It’s hard to know what to say about of Montreal. Having been around since 1996, they’re certainly vets of the industry, and with a discography that boasts shift after shift in style, lyricism and conception, if there’s one thing you can expect of the band, it’s that you’re always going to be surprised. This is undoubtedly a defining characteristic of the band that has come to the fore with the release of their latest, Daughter of Cloud.
Billed as a rarities compilation of songs written across five years (from 2007 to 2012), the album is the band’s second of the year, and is the perfect testament to the band’s variability. Elements of all kinds of acts, from those that predate of Montreal to those that have almost certainly drawn on them for inspiration, can be heard on this record. Animal Collective, Phoenix, Prince, even The Beatles all seem to make appearances in the undercurrents of the album’s 17-track run. At times it really just seems like a whole lot of nonsense, while other moments of traditional indie normalcy (“Our Love is Senile”) can take you by surprise.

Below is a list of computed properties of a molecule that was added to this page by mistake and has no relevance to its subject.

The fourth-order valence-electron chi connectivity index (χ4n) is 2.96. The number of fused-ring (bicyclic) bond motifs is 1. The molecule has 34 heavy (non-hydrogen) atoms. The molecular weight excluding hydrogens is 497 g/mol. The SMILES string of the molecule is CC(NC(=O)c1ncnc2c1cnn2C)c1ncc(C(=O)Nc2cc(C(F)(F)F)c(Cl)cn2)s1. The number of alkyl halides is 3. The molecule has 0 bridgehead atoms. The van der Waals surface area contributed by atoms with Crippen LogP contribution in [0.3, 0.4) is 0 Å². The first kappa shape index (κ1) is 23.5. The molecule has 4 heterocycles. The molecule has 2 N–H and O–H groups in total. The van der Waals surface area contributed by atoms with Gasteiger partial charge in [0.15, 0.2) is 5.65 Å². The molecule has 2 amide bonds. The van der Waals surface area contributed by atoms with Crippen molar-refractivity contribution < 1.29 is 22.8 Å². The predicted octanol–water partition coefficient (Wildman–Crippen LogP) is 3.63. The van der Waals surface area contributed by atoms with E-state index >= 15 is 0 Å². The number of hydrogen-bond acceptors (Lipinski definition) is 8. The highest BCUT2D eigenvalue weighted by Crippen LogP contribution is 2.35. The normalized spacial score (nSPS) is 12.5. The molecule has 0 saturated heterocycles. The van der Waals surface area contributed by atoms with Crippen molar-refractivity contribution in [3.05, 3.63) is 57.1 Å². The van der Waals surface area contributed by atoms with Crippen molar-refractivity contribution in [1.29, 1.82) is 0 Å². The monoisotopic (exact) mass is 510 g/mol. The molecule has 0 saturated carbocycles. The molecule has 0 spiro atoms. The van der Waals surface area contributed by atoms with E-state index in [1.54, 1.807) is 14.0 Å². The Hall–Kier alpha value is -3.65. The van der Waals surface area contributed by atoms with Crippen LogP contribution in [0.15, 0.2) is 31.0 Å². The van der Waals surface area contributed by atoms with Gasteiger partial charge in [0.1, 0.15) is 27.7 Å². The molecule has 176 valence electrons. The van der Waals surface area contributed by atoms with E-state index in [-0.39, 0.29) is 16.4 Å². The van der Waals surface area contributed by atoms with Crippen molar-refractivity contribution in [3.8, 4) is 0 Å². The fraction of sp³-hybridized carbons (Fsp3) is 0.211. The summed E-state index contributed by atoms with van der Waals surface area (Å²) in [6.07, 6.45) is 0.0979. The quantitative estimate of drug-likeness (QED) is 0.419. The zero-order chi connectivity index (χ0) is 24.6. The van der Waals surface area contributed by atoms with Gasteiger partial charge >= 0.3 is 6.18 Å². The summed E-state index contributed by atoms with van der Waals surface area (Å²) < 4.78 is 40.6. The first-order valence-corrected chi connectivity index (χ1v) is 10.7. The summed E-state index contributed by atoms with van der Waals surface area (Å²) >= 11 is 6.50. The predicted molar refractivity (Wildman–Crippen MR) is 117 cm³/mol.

As a whole, Daughter of Cloud is impossible to classify under any unifying feature, other than to note that the entire experience of listening to the album is wholly disorienting, like some sort of psychedelic, feverish, raving dream-nightmare sequence. In the best possible way, of course. The sounds are engaging and the band is lyrically solid. While they’re certainly not writing tunes to showcase their deepest and darkest secrets, lines like “Your attitude is impossible to dance to/I hate myself when you touch me” are the perfect blend of loaded and aloof to keep you engaged without being emotionally draining. The bottom line is that Daughter of Cloud is an album that doesn’t seem to be about anything in particular but features a little bit of everything. Whether or not it works is irrelevant — with 16 years in the biz under their belt, the variability is a badge that they’ve earned and wear well.